We found significantly high levels of ferritin in PTD as compared to full-term delivery might be due to subclinical infections. Ferritin is formed as a part of an acute-phase response and involved in the host defense mechanism.

In the present study, we found that the mean levels of iron were nonsignificantly increased in preterm (study group) as compared to the full term (control) (P > 0.05) [Table 1].

Our study is concurrent with a study of Allen[31] and reported that there was no evidence to support a relationship between iron deficiency as cause of premature birth and low birth weight. Tripathi et al.[23] showed that serum iron levels were less in women who delivered preterm as compared to the women who delivered at term, but the difference was not statistically significant (p≥ 0.053). Further, they reported that in developing countries such as India, the etiology of PTD might be more related to nutrition and specifically deficiency of micronutrients like iron. Kaneshige[32] demonstrated that, the serum iron levels were higher in the study group (PROM) as compared to the control group (third trimester), although the difference was not statistically significant. The lack of statistical significance may be due to the wide range in serum iron levels. However, this mild increase in study groups could be due to a covert process of infection, which is known to raise serum iron as a result of tissue damage.

We found no statistical difference of iron in PTD as compared to full-term delivery may be due to the wide range in serum iron levels and day to day variations in serum iron. Serum iron values in an individual can vary within a single day or from day to day. However, this nonsignificant rise in study groups might be due to idiopathic infection, which leads to tissue damage and that could lead to slight increase in iron level.[33]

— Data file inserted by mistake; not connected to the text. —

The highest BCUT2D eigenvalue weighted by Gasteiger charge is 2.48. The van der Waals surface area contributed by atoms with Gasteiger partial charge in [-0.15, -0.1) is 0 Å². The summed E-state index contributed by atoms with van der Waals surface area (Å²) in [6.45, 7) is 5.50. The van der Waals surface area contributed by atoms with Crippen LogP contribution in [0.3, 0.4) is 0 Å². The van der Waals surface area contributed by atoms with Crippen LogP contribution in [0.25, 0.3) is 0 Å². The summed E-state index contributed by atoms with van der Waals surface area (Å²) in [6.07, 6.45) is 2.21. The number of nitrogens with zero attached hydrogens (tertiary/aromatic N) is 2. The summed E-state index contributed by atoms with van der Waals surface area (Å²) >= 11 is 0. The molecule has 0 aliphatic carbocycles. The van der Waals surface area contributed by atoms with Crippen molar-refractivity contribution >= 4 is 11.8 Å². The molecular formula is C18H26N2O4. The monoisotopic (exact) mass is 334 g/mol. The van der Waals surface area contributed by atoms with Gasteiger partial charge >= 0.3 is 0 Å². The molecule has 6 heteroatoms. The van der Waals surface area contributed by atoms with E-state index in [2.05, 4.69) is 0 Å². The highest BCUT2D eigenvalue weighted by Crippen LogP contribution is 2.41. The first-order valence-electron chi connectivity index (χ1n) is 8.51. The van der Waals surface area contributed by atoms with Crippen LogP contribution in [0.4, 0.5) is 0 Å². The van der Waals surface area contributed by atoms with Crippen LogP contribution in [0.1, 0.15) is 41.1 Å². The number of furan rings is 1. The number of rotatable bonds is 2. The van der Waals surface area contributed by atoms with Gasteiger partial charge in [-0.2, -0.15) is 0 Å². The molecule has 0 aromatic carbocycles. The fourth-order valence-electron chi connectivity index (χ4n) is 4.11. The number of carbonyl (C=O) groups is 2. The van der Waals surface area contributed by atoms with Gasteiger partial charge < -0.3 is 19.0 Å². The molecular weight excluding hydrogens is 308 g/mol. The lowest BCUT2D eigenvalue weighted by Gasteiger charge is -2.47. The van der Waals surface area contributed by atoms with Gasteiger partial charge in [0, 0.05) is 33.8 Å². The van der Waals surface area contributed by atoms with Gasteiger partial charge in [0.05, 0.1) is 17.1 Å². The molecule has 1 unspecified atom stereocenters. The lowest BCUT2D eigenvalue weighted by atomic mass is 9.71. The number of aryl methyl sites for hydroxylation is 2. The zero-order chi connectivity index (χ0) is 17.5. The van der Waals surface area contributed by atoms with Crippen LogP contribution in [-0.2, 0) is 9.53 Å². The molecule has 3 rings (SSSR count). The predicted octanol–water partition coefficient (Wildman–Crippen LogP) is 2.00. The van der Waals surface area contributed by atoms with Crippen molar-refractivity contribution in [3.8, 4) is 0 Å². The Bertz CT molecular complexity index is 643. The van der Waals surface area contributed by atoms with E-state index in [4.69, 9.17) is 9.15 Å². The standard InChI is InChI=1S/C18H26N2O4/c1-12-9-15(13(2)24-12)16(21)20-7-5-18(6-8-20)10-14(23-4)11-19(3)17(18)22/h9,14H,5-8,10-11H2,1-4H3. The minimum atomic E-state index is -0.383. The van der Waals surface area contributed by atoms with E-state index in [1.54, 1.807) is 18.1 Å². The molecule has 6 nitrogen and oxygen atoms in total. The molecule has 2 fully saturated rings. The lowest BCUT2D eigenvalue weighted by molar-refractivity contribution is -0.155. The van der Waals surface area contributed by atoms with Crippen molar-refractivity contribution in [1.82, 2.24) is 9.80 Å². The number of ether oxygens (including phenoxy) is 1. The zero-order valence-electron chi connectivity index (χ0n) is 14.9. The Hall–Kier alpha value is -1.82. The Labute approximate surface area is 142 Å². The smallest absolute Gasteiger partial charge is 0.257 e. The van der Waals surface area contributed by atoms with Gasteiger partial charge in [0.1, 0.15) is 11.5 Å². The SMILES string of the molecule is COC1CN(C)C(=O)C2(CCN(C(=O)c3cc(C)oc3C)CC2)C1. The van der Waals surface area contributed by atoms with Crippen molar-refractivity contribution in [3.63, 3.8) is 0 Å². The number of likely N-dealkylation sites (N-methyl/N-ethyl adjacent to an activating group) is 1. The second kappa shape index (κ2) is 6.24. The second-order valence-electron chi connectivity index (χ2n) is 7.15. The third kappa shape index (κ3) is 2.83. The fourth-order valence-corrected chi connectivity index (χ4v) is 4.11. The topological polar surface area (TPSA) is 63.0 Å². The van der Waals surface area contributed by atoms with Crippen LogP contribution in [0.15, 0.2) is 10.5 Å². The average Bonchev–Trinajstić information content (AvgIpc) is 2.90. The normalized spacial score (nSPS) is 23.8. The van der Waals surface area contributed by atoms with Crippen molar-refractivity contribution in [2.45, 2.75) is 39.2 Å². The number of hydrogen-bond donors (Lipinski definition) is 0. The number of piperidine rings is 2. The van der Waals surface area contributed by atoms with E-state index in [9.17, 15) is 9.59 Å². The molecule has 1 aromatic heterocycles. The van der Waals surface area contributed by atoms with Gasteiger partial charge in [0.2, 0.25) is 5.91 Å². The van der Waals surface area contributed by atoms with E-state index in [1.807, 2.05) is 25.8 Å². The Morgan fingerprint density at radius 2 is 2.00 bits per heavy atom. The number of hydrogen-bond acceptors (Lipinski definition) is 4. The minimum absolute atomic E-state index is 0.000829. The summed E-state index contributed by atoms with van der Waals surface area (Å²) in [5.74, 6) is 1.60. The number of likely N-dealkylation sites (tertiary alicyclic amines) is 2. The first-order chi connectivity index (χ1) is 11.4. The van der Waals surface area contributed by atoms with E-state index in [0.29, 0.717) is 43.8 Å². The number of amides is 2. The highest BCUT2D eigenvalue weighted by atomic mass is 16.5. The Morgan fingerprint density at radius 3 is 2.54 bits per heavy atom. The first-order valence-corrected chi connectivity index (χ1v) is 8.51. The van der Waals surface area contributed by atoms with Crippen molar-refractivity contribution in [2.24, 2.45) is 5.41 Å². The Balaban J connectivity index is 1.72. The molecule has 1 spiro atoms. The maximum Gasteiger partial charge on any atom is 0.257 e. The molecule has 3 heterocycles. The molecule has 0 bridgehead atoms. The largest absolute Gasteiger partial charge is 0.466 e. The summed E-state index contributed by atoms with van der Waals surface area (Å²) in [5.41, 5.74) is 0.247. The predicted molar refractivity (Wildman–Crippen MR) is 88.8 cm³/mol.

Conclusion Top


The findings from this study have shown that the assessment of concentrations of ceruloplasmine, alkaline phosphatase, and ferritin can be used as appropriate markers to predict the risk of premature delivery. In addition, these parameters are cost-effective, simple to perform, and less time-consuming and indicative of subclinical pregnancy infections which could be one of the reasons for premature delivery. On the other hand, as its pilot study, our study has certain limitations that include the smaller sample size of preterm cases and controls. Since premature labor is multifactorial, various factors may have been uncounted. To order to overcome the drawbacks, a greater sample size study from early pregnancy is recommended at regular intervals.

Financial support and sponsorship

Nil.

Conflicts of interest

There are no conflicts of interest.